The nucleus of the Java(TM) 2 platform, the Java(TM) virtual machine is the technology that enables the Java 2 platform to host applications on any computer or operating system without rewriting or recompiling. The Java virtual machine is also responsible for the compactness of applications targeting the Java 2 platform, and is the basis for its security capabilities. This book was written by those directly responsible for the design and implementation of the Java virtual machine, and is the complete and definitive specification for the technology. It is an essential reference for writers of compilers for the Java programming language and implementors of the Java virtual machine. This second edition specifies the newest version of the Java virtual machine and provides a fascinating view into the inner workings of the Java 2 platform. In this book you will find comprehensive coverage of the class file format, the hardware, operating system, and implementation-independent binary format for compiled code. The authors fully describe the instruction set of the Java virtual machine. You will find an entire chapter of examples that demonstrate how to compile code written in the Java progr
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If you're writing a Java bytecode interpreter--or a compiler that generates binary files for such an interpreter--The Java Virtual Machine Specification has the information you need. It's the definitive document on Java compilers and runtime environments.
The first part of The Java Virtual Machine Specification discusses the relationships among Java program elements like objects, variables, data types, arrays, exceptions and threads, and compile and run time. Implementers of Java compilers and interpreters need to understand this stuff, but it also makes fascinating reading for Java programmers--it'll help with writing more efficient applications.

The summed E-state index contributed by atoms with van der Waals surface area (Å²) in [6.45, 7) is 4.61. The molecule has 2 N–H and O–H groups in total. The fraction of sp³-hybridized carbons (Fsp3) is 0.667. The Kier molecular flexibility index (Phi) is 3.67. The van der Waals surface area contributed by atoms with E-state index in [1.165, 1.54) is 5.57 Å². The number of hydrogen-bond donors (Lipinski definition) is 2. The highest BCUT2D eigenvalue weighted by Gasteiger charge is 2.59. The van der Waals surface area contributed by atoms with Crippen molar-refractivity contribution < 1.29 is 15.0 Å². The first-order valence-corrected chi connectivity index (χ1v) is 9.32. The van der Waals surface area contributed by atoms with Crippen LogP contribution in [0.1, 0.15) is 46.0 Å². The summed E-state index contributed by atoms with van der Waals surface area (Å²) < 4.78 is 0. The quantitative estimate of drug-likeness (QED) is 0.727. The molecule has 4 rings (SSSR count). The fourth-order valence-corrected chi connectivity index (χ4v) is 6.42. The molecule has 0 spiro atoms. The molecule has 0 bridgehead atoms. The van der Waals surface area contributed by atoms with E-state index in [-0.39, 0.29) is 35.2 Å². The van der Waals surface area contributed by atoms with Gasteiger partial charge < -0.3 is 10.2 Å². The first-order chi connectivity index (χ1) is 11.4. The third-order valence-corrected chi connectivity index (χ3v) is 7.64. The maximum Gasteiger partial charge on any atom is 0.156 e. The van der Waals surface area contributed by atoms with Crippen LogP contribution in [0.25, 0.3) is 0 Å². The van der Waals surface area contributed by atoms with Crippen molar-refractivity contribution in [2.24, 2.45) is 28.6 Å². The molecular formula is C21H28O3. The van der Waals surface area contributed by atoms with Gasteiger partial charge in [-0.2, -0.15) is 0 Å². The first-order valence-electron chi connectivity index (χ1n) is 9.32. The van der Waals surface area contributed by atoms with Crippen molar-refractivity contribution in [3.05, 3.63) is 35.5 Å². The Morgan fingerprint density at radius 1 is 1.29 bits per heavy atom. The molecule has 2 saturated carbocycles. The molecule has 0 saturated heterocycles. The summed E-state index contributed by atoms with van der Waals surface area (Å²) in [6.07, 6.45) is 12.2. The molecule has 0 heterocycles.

From there, the authors dig into the binary .class file format. They provide information on creating such a file as output from a Java compiler, and also give lots of data on how a Java interpreter should examine a .class file to verify its validity and trustworthiness. The authors explain how to carry out loading and linking operations on the objects a .class file defines.
The latter half of The Java Virtual Machine Specification is pure reference--it's a list of all Java opcodes, their purposes, formats, and accepted operands. There's also information about the exceptions each opcode can throw during compilation and execution.
Helpfully, the authors provide a peek at how Sun's Java compiler (javac) and Java interpreter (java) work, complete with source code. These examples promise to provide developers with hints as they implement their own compilers and runtime environments. --David WallFrom the Inside Flap:
The Java(TM) virtual machine specification has been written to fully document the design of the Java virtual machine. It is essential for compiler writers who wish to target the Java virtual machine and for programmers who want to implement a compatible Java virtual machine. It is also a definitive source for anyone who wants to know exactly how the Java programming language is implemented.
The Java virtual machine is an abstract machine. References to the Java virtual machine throughout this specification refer to this abstract machine rather than to Sun's or any other specific implementation. This book serves as documentation for a concrete implementation of the Java virtual machine only as a blueprint documents a house. An implementation of the Java virtual machine (known as a runtime interpreter) must embody this specification, but is constrained by it only where absolutely necessary.
The Java virtual machine specified here will support the Java programming language specified in The Java(TM) Language Specification (Addison-Wesley, 1996). It is compatible with the Java platform implemented by Sun's JDK(TM) releases 1.0.2 and 1.1 and the Java(R) 2 platform implemented by Sun's Java(R) 2 SDK, Standard Edition, v1.2 (formerly known as JDK release 1.2).
We intend that this specification should sufficiently document the Java virtual machine to make possible compatible clean-room implementations. If you are considering constructing your own Java virtual machine implementation, feel free to contact us to obtain assistance to ensure the 100% compatibility of your implementation.